I’m not a typo, so why does autocorrect keep changing my name?

A new campaign is calling for tech companies to stop othering people and erasing our names

An 'I am not a typo' campaign billboard.
Research carried out by Race Equality Matters in 2022 found that 73% of respondents reported that their name had been mispronounced. Photo courtesy of I Am Not A Typo

Dirty, Dorito, Duty. None of these are even close to my name and yet I’ve been expected to answer to them at some point throughout my life.

“What sort of name is that?” people would ask me when I was growing up, and I’d wonder why Helen and David weren’t being asked the same question. I’d explain that my name was an ancient Indian one, emerging from Sanskrit, one of the world’s oldest languages. 

If you can roll your “r” you’ll be able to say it the way my parents intended. The first name’s pronounced “dh-hru-thee” — that “h” sometimes catches people out, though.  As a journalist, knowing that a key part of the job is speaking to people, I learnt the phonetic alphabet to spell out my name, but even then people have got it wrong. 

I once received a call in the newsroom from a lady who said, quite confidently: “May I speak to Dirty Shah please?” She was polite, but I had to tell her my name wasn’t “dirty” in any way, shape or form. 

While people getting my name wrong was annoying, it wasn’t until the explosion of social media and digital spaces in the past two decades that the annoying element became harmful — and it’s still ongoing today. 

That’s why a collective of people like me who’ve had their names misread and autocorrected have launched the I Am Not a Typo campaign, calling on tech giants to stop othering people and to fix the online name dictionaries. So far, representatives from ad agencies and consultancies such as Blurred and Parent are on board, with even more signing up as we gain momentum. We’ve had hundreds of similar stories come through from around the world. 

Using open source data from 2021, we discovered that in England and Wales alone, 41% of names given to babies are “incorrect” according to Microsoft’s English (UK) dictionary. These names are often African, Asian, Eastern European, Scottish, Welsh and Irish in origin — so it’s a wide arena. Names such as Eesa, Rafe, Liyana and Ayda are top candidates for typos.

I first became aware of this issue a few years ago when a colleague informed me that autocorrect was changing my name to Dorito. My beautiful Asian name — which, depending on who you spoke to and which language you were interpreting, meant North Star or Determined and Firm — was apparently not as important as the commercial name of a tortilla chip that emerged in the 1960s, according to autocorrect.

They thought it was funny. 

I did not. 

Of course, I wasn’t alone in facing the autocorrect curse. My friend Helier’s lovely name turns into helicopter, Szu into zoo and even Amir into Amie.

The default dictionaries in the autocorrect world are hugely problematic. It suggests that only some names are deemed important enough, or are believed to be “normal”. When English-origin names are still seen as the “correct” names in tech spheres, what does that say about who belongs in those arenas? 

This is endemic throughout social circles, too: if someone deliberately keeps using the wrong name for you, it implies a lack of respect, even a microaggressive act, damaging your confidence.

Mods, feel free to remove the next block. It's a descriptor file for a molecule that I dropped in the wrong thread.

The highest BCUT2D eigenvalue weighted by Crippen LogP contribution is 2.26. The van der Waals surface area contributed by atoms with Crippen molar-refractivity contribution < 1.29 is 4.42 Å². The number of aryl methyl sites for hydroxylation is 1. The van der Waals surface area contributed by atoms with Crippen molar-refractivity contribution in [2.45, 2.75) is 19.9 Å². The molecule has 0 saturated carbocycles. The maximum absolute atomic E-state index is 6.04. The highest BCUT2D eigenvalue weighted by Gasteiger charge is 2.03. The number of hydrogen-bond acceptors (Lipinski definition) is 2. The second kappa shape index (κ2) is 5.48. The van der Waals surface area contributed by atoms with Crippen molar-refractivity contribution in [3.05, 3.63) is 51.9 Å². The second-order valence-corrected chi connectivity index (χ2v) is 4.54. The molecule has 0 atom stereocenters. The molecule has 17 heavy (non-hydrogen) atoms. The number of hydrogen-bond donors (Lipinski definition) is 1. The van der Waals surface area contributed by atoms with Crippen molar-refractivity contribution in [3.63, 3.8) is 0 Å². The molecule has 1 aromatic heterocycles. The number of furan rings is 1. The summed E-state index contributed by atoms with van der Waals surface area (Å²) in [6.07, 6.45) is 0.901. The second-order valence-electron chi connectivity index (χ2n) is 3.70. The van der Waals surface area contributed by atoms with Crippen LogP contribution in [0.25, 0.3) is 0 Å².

I’ll never forget a man named Nana Marfo, who contacted me via social media and told me that in a past role some colleagues began calling him Nandos to his face without his consent — they wouldn’t stop, even when asked. Nana’s name is now included in a book of baby names, but it was misspelt in several of the published editions. So the cycle continues. 

This ties into wider global inequalities. Professor Rashmi Dyal-Chand of Northeastern University’s School of Law researched the biases that turn up in autocorrect and discovered that this tool presumes whiteness. Her paper Autocorrecting for Whiteness, published in 2021, highlights how autocorrect will change names to the closest Anglo approximation, even to the extent that the closest offering it will suggest turns into a phrase. DaShawn, for example, turns into “dash away”. “It is a form of smart technology that maintains structural racism today,” Dyal-Chand wrote. 

Other campaigns alongside I’m Not a Typo are working to raise awareness of the damage a misnomer can do. In a poll from 2022 by Race Equality Matters, 73% of respondents reported that their name had been mispronounced, making them feel disrespected and like they didn’t belong. They launched a tool with which people can print out a badge phonetically spelling out their name. 

Meanwhile, People Like Us, who are calling for mandatory ethnic minority pay gap reporting, highlighted these pay gap disparities by showing how autocorrect is one of the spaces where name bias appears. Co-founder Sheeraz Gulsher said: “If your name gets auto-corrected by default, your salary might also default to the national average of 16% less — a reality experienced by people of ethnically diverse backgrounds.”

We are calling on tech companies — Microsoft, Alphabet Inc, Amazon, Apple and Meta — to take ownership and fix the issue to ensure that those default dictionaries are inclusive. Their software underpins a global digital ecosystem, so fixing biases and names at origin point and in the databases will undoubtedly lead to equity elsewhere. 

A name is clearly more than just letters on a page, a WhatsApp message or an email. A name ties in with your sense of belonging. To me, those six letters that make up my first name signify equality. Though I give people the benefit of the doubt if they get my name wrong, I will call it out. All I ask is that people make an effort. 

I’m not a Dorito and I’m certainly not Dirty. I am Dhruti, and I am not a typo.

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